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Jesuit Father William Oulvey, with the plans for his model ship.
Jesuit’s Model-Building Hobby Inspires Tribute to His Father

February 24, 2014 — Jesuit Father William Oulvey, of the Mission and Ministry office at Rockhurst University in Kansas City, Mo., said he still recalls the stories his father, William Oulvey Sr., told of serving during World War II. Those stories moved Fr. Oulvey to honor his father’s service in a unique way.

As part of the Merchant Marines, Oulvey Sr. spent the time between 1943 and 1946 on a vessel known as a “liberty ship,” delivering supplies as needed to the European theater of World War II. It was a part of history that Fr. Oulvey said he and his five siblings were introduced to through their father.

“He was very proud of his time in the service,” Fr. Oulvey said. “He sailed for three years, in both the Atlantic and Pacific Oceans. On D-Day, he was aboard a liberty ship off of Belfast with the second wave of supplies for the invading forces. So two weeks after D-Day, he was offloading supplies onto Omaha Beach.” When Oulvey Sr. passed away in 2006, Fr. Oulvey decided to pay tribute to that service by building a detailed bass wood replica of one of the liberty ships his father served on, the SS Mark Twain.

The three-year process to build the model was a labor of love, as Fr. Oulvey said he sought to create the delicate details of the ship, bow to stern, from the lifeboats hitched to either side of the ship to the multi-ton cranes that line its decks. “Part of the reason it took me three years is because I kept staring at it and staring at the plans,” he said, laughing. “But it was therapeutic in a way. After a day of work, I would come down here and I could see something was done, I could see progress.”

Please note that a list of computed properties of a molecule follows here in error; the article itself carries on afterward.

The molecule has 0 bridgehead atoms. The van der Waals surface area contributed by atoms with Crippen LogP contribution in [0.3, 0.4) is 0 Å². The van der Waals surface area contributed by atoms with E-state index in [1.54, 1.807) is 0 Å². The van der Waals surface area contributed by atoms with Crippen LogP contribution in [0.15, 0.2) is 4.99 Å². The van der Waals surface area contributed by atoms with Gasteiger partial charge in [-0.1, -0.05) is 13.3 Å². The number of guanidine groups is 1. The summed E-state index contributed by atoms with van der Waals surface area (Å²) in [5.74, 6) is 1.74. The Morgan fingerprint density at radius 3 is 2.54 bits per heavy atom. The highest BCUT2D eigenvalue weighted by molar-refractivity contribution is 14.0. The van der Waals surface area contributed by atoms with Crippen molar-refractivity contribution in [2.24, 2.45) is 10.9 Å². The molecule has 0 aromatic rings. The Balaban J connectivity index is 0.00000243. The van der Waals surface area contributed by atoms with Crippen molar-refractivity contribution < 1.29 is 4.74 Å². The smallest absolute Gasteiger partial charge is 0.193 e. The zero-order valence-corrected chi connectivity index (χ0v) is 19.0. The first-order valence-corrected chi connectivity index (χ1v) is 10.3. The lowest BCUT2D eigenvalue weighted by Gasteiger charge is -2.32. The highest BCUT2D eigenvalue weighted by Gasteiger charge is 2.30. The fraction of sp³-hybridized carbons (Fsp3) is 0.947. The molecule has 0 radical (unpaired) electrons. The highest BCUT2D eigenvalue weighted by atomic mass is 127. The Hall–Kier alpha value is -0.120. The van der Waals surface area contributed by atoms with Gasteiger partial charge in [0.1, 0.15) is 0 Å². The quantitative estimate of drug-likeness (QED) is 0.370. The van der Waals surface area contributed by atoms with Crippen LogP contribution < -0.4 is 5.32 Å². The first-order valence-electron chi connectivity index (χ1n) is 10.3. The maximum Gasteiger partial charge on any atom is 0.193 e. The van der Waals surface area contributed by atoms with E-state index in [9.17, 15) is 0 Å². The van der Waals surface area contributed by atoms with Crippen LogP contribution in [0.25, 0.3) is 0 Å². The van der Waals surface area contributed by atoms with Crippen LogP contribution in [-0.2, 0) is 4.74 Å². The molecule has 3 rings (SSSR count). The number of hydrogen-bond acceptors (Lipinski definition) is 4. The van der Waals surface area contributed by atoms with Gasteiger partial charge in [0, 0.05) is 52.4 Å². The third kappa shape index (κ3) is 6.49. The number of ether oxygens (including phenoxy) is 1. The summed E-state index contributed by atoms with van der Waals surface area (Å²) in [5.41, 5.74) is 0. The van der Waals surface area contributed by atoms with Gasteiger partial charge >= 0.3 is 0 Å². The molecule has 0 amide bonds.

Model-building has long been a hobby for the Jesuit priest, one that in the past had him building small, delicate airplanes out of super-light balsa wood and tissue paper. “I like the puzzle aspect of it,” he said. “If something is not working, I’m the kind of person who likes to take it apart and figure out how it works. Dad was the same way.”

The ship is eventually bound for its final port of call at Fr. Oulvey’s youngest brother’s house in New York State, on a mantle alongside other reminders of their father’s time in the Merchant Marines. Fr. Oulvey doesn’t know yet when that journey will take place, but he said he is aiming to give the SS Mark Twain a fitting bon voyage when it does happen.

“This thing needs to be berthed. It needs to be docked,” he said. “And someone has a small bottle of sparkling wine, so before it goes, we’ll crack it open here.” [Source: Rockhurst University]

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